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I have a method that returns:

Map<String, List<Account>> results

I want to have a test class that asserts that the map contains two list records with one string value. I can't figure out how to do the assertion. I know that with a debug that there are two records in the list.

I tried this:

List<Account> outerList = results.values();
System.assertEquals(2, outerList.size());

and I get the error:

Illegal assignment from List<List<Account>> to List<Account>

I tried this:

System.assertEquals(2, results.values().size());

and I get the result:

Assertion Failed: Expected: 2, Actual: 1

I tried this:

 System.assertEquals(2, results.size());

and I get the result:

Assertion Failed: Expected: 2, Actual: 1

What am I doing wrong?

1 Answer 1

1

There's only one key, with two elements, so you'd do:

List<List<Account>> accounts = results.values();
System.assertEquals(1, accounts.size(), 'Map should have one key entry');
System.assertEquals(2, accounts[0].size(), 'List should have two accounts in first key');
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  • You should assert both collections are not null.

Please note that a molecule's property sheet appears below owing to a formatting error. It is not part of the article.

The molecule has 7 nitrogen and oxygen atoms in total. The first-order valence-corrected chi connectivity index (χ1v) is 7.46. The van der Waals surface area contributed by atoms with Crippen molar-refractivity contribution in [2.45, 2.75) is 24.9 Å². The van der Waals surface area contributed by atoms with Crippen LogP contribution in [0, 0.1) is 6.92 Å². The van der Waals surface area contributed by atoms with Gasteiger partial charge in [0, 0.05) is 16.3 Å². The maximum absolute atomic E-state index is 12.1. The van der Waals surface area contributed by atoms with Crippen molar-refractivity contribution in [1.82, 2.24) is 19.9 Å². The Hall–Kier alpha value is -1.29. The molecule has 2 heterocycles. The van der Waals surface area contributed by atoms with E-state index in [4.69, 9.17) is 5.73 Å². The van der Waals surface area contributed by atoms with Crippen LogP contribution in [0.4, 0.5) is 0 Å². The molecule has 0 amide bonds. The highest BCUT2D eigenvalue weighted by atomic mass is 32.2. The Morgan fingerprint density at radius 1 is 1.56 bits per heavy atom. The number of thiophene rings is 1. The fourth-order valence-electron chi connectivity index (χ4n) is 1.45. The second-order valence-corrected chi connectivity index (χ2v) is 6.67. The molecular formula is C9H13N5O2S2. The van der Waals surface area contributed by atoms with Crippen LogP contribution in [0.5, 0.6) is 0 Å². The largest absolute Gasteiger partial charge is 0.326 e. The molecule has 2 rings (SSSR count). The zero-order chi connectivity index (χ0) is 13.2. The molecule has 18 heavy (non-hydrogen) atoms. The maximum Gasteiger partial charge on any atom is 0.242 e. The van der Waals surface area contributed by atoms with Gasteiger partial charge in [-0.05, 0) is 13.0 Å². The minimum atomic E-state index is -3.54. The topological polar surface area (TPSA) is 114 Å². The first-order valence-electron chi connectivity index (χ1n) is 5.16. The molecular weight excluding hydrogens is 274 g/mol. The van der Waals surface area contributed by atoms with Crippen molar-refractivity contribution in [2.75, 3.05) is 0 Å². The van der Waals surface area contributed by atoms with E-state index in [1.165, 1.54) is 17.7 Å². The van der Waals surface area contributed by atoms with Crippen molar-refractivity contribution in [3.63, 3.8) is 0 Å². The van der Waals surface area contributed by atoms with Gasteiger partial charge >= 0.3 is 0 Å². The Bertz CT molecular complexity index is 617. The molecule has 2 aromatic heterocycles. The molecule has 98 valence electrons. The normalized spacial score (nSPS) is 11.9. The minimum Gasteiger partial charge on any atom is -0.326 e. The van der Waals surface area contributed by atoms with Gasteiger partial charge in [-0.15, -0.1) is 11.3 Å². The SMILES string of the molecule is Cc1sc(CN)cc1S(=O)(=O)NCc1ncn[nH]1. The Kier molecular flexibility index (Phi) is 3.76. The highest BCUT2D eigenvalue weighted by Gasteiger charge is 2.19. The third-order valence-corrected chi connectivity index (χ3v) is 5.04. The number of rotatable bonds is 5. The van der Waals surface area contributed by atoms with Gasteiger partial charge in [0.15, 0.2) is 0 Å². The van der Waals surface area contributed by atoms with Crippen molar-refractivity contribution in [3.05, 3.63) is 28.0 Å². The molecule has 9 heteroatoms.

– Adrian Larson
    Commented Feb 22, 2018 at 20:23
  • @AdrianLarson The first collection can't be null; values() never returns a null value, but it would an empty list. The first assertion takes care of that for me. The second list could be null, but then my test would fail with NullPointerException, so I would know that the list wasn't created properly. The second assertion (accounts[0] != null) wouldn't be incorrect, but it's also not necessary.
    – sfdcfox
    Commented Feb 22, 2018 at 20:29
  • You don't know that results is not null. Your tests shouldn't really fail with an NPE...
    – Adrian Larson
    Commented Feb 22, 2018 at 20:35
  • @AdrianLarson I respectfully disagree with the premise that a failed unit test should not be because of an uncaught exception of any kind. The fact that the test failed is sufficient to know something is wrong without explicitly checking null values. (a) I don't write code I don't need to, and the NPE does my work for me, so why not use it. (b) When there is NOT an NPE, my unit tests run oh-so-slightly-faster. While it's a small thing, hundreds or thousands of worthless NPE checks can bog down a successful deployment time.
    – sfdcfox
    Commented Feb 22, 2018 at 21:01

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